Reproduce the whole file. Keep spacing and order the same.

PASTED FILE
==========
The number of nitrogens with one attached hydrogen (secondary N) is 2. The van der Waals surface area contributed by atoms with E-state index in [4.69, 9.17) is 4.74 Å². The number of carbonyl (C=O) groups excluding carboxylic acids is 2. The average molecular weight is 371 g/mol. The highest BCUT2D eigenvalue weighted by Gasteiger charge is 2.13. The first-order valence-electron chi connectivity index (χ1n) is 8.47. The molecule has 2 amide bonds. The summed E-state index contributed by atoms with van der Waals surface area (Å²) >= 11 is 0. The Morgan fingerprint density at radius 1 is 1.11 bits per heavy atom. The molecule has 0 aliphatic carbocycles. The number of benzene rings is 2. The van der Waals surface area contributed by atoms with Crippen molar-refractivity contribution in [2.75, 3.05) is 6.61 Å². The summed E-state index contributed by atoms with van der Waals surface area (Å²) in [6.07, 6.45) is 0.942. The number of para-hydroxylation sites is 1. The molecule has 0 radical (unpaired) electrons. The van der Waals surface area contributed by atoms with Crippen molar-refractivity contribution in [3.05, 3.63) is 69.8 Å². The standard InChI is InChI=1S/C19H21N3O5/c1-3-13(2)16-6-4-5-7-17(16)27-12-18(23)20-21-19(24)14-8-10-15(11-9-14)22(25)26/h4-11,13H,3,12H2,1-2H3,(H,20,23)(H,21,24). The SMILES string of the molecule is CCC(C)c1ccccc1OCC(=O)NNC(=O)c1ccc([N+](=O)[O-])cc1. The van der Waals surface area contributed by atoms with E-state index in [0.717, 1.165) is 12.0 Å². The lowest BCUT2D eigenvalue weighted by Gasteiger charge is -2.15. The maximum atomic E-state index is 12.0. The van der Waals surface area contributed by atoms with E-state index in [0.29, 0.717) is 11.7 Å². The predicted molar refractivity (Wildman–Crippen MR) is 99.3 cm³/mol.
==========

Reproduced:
The number of nitrogens with one attached hydrogen (secondary N) is 2. The van der Waals surface area contributed by atoms with E-state index in [4.69, 9.17) is 4.74 Å². The number of carbonyl (C=O) groups excluding carboxylic acids is 2. The average molecular weight is 371 g/mol. The highest BCUT2D eigenvalue weighted by Gasteiger charge is 2.13. The first-order valence-electron chi connectivity index (χ1n) is 8.47. The molecule has 2 amide bonds. The summed E-state index contributed by atoms with van der Waals surface area (Å²) >= 11 is 0. The Morgan fingerprint density at radius 1 is 1.11 bits per heavy atom. The molecule has 0 aliphatic carbocycles. The number of benzene rings is 2. The van der Waals surface area contributed by atoms with Crippen molar-refractivity contribution in [2.75, 3.05) is 6.61 Å². The summed E-state index contributed by atoms with van der Waals surface area (Å²) in [6.07, 6.45) is 0.942. The number of para-hydroxylation sites is 1. The molecule has 0 radical (unpaired) electrons. The van der Waals surface area contributed by atoms with Crippen molar-refractivity contribution in [3.05, 3.63) is 69.8 Å². The standard InChI is InChI=1S/C19H21N3O5/c1-3-13(2)16-6-4-5-7-17(16)27-12-18(23)20-21-19(24)14-8-10-15(11-9-14)22(25)26/h4-11,13H,3,12H2,1-2H3,(H,20,23)(H,21,24). The SMILES string of the molecule is CCC(C)c1ccccc1OCC(=O)NNC(=O)c1ccc([N+](=O)[O-])cc1. The van der Waals surface area contributed by atoms with E-state index in [0.717, 1.165) is 12.0 Å². The lowest BCUT2D eigenvalue weighted by Gasteiger charge is -2.15. The maximum atomic E-state index is 12.0. The van der Waals surface area contributed by atoms with E-state index in [0.29, 0.717) is 11.7 Å². The predicted molar refractivity (Wildman–Crippen MR) is 99.3 cm³/mol.